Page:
What is the Difference Between a Turtle and a Tortoise?

Aesop’s legend of the tortoise and the hare is taught all over the English-speaking world. It’s a fable that suggests that being methodical and humble is a more efficient path to success than getting all cocky and blowing your load. Or, something like that.

But in US English, the renowned tortoise is sometimes referred to as a turtle, that animal known to British English speakers to swim long distances and lay eggs on tropical beaches, and is unlikely to ever get into a competition with a European Lagomorph.

In Blade Runner (the good one), Leon asks what a tortoise is, and is told it’s the same thing as a turtle. But tortoises aren’t known to swim, so, something is getting confused here. Why would a turtle be baking in the sun on its back in the desert?

There’s loads of confusion around these two terms, and some of it is simple colloquialism, but some of it is the kind of thing that really riles up the “well actually” crowd, which is great. We’re here to dispel the myths, identify the truths and give you plenty of ammo to make parties a lot less fun.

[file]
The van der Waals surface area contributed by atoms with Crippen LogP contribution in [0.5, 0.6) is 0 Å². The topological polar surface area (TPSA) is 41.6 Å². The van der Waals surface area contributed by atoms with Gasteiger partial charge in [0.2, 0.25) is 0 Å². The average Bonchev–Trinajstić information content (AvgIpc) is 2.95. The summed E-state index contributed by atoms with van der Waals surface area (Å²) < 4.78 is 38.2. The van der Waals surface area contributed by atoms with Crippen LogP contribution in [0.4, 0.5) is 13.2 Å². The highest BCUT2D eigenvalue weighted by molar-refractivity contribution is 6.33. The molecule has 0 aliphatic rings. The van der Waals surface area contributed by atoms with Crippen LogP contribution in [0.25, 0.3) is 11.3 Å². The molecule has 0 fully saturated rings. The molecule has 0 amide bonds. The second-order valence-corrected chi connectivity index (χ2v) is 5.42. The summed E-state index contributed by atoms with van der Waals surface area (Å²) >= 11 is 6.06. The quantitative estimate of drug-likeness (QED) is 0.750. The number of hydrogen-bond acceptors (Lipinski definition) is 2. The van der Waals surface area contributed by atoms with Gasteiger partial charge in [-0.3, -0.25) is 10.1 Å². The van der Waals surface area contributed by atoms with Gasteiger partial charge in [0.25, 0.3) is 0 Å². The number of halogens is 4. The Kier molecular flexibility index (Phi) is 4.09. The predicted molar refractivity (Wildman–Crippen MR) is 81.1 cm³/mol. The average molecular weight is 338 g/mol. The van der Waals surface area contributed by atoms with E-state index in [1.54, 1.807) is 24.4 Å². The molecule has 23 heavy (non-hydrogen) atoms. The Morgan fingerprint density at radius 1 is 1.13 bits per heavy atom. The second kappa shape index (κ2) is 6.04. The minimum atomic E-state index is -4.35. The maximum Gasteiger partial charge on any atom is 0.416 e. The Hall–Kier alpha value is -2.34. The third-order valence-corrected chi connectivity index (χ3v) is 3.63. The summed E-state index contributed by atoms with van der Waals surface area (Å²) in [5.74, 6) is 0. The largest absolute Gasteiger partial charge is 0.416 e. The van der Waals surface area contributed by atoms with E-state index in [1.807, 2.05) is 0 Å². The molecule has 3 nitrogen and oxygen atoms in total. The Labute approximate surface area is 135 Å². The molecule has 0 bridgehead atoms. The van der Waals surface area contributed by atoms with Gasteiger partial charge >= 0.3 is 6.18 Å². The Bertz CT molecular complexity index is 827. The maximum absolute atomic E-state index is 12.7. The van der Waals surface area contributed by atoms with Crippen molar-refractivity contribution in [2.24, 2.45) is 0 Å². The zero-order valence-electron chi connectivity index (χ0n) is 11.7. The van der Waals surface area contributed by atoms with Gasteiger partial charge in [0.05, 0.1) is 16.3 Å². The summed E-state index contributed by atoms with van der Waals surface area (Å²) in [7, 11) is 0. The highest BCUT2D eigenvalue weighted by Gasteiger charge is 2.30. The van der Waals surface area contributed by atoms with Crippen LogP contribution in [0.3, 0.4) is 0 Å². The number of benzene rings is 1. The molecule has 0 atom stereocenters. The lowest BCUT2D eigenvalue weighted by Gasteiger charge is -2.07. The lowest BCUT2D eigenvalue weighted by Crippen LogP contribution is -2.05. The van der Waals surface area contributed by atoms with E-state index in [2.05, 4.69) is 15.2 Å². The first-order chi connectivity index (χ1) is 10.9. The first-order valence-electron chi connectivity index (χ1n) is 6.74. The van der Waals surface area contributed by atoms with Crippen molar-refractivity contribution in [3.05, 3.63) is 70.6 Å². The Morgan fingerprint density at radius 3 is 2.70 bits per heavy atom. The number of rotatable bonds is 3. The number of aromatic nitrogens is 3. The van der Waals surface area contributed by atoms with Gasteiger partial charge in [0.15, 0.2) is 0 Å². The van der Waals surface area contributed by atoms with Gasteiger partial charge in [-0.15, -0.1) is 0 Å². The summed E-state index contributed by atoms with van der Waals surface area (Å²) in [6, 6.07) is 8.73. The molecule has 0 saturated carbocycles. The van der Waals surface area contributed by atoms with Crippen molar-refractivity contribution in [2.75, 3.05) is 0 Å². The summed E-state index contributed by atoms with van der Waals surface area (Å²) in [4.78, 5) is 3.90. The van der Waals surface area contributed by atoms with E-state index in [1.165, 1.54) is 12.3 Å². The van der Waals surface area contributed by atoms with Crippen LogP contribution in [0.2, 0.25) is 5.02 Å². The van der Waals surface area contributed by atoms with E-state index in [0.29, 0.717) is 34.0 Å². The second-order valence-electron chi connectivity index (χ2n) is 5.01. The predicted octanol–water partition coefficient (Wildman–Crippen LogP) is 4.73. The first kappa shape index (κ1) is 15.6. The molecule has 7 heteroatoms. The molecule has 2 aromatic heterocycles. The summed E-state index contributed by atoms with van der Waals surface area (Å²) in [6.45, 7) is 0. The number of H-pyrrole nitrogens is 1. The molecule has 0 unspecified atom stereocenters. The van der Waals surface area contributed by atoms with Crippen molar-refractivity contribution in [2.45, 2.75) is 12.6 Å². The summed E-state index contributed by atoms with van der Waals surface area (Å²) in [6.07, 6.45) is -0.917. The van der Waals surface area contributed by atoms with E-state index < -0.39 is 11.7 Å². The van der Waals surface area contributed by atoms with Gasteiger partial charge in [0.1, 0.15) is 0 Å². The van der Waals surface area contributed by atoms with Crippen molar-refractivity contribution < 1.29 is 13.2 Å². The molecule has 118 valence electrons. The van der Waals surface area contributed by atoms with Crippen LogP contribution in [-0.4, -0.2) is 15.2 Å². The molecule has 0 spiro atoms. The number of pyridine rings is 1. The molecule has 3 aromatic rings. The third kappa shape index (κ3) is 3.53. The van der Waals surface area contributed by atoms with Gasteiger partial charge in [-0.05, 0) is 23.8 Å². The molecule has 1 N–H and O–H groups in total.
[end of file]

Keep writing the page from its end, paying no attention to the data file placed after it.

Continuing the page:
What is the Difference Between a Turtle and a Tortoise?

Here are eight differences between turtles and tortoises.

1. Tortoises are turtles

There you go! End of story (if only it were that simple).

Reptile evolution is a fascinating and convoluted topic.

When fish splatted up into the muddy shallows, they separated into amphibians and those who chose to wrap a film around their eggs so that they can lay them on land.

Of the egg-wrappers, reptiles branched off from mammals, differentiated by the number of holes in the side of their skulls: those with one hole, Synapsids, became mammals and other epic things like Dimetrodons that no longer exist.

Those with no holes and two holes, Anapsids and Diapsids, respectively, became all of the birds and lizards.

Reptiles branched into four orders, one of which was the Testudines, or “turtles”.